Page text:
With all the hubbub over Harlequin Horizons late last year, I’m surprised that more attention isn’t paid to Kirkus Discoveries. This service is a division of the established and formerly (by me, at least) respected Kirkus Reviews. For a mere $425 for 7 to 9 week turnaround or $575 for 3 to 4 week turnaround, self-published and independent authors can have their book reviewed by an “experienced” reviewer.
The site is filled with the same hollow claims that raised ire far and wide against Harlequin. They offer to publish the review on their website “which has a wide audience of librarians, major publishers, agents, rights representatives, booksellers and film and television producers.” They go on to say that their reviews help “many authors” boost sales on Amazon and BarnesandNoble.com, and that each month they include a lucky few in their Discoveries e-newsletter.
They also make great pains to indicate that while these reviews cost money, this doesn’t impact their content:
Though all our reviewers are experienced professionals, not all Discoveries reviews are glowing. Kirkus Discoveries is a caveat emptor service that gives honest, impartial evaluations of the titles we receive. The resulting reviews can be positive, negative or anywhere in between. By upholding Kirkus’ rigorous editorial standards, we ensure that an enthusiastic review is meaningful in the publishing community. Our long-standing editorial policy of anonymous reviews also applies to the Discoveries program.
Why would anyone commission a piece of writing and then not be able to dictate its content? This seems to be designed for the pure and simple purpose of separating writers from their money. Kirkus is preying on the same hopes that vanity presses are notorious for abusing, and they undoubtedly often add insult to injury once the review is delivered. One can only wonder what the reviewers must think who get these books. Are they the same reviewers who write the regular Kirkus reviews?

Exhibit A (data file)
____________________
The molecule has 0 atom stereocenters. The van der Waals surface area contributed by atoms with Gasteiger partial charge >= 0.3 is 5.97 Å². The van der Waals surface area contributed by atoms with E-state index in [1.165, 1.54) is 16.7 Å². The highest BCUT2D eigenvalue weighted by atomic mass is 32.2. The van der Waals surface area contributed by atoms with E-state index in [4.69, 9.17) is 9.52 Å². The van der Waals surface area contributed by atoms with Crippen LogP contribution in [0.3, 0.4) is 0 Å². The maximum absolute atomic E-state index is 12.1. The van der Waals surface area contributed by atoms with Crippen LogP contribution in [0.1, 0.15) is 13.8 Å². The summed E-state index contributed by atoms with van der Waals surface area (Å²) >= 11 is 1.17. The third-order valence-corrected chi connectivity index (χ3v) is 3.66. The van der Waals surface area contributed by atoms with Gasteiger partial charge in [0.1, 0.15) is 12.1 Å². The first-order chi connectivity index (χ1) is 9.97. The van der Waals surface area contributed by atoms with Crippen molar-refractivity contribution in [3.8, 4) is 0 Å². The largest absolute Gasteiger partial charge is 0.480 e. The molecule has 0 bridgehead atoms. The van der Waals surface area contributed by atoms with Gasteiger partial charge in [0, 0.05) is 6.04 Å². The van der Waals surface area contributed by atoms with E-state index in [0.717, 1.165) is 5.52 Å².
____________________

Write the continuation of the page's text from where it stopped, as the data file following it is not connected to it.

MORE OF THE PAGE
Kirkus defends the review-for-pay scheme with much of the same rhetoric that Harlequin used to defend Harlequin Horizons. As the world of publishing changes, they need to look for alternative revenue streams.
They’re right: the world of reviews has changed. We don’t need Kirkus anymore. Customer reviews written on sites like Amazon and the slew of great book bloggers that have emerged can quite nicely replace much of ye olde booke review guarde. These new venues review both traditionally and self-published books, and they charge nada. If a book–no matter who publishes it–is noteworthy enough to merit review, it should be reviewed. Period.
And whatever did happen with Harlequin Horizons? They yanked Harlequin from the name, relaunching the self-publishing imprint as DellArte Press. But it’s not clear if they’re still marketing self-publishing services when they reject a manuscript from the traditional Harlequin lines. They may not be, a search on the main Harlequin site did not bring up anything about DellArte.